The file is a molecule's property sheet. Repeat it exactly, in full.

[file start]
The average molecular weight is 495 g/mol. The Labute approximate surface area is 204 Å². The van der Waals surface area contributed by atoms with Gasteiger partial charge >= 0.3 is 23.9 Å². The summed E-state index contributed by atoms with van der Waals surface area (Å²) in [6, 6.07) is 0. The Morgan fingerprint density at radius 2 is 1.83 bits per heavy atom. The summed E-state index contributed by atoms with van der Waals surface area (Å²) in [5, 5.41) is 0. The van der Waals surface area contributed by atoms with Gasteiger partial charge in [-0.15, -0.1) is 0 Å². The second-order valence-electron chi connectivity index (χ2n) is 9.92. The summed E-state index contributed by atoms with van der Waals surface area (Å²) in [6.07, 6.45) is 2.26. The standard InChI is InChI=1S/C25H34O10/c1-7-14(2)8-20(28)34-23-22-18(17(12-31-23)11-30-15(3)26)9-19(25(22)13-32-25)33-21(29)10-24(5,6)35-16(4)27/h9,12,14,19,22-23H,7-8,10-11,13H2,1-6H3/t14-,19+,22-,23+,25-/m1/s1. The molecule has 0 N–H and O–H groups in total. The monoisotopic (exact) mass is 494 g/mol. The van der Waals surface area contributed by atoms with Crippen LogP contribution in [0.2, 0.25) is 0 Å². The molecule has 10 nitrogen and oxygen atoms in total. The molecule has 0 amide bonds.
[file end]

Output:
The average molecular weight is 495 g/mol. The Labute approximate surface area is 204 Å². The van der Waals surface area contributed by atoms with Gasteiger partial charge >= 0.3 is 23.9 Å². The summed E-state index contributed by atoms with van der Waals surface area (Å²) in [6, 6.07) is 0. The Morgan fingerprint density at radius 2 is 1.83 bits per heavy atom. The summed E-state index contributed by atoms with van der Waals surface area (Å²) in [5, 5.41) is 0. The van der Waals surface area contributed by atoms with Gasteiger partial charge in [-0.15, -0.1) is 0 Å². The second-order valence-electron chi connectivity index (χ2n) is 9.92. The summed E-state index contributed by atoms with van der Waals surface area (Å²) in [6.07, 6.45) is 2.26. The standard InChI is InChI=1S/C25H34O10/c1-7-14(2)8-20(28)34-23-22-18(17(12-31-23)11-30-15(3)26)9-19(25(22)13-32-25)33-21(29)10-24(5,6)35-16(4)27/h9,12,14,19,22-23H,7-8,10-11,13H2,1-6H3/t14-,19+,22-,23+,25-/m1/s1. The molecule has 0 N–H and O–H groups in total. The monoisotopic (exact) mass is 494 g/mol. The van der Waals surface area contributed by atoms with Crippen LogP contribution in [0.2, 0.25) is 0 Å². The molecule has 10 nitrogen and oxygen atoms in total. The molecule has 0 amide bonds.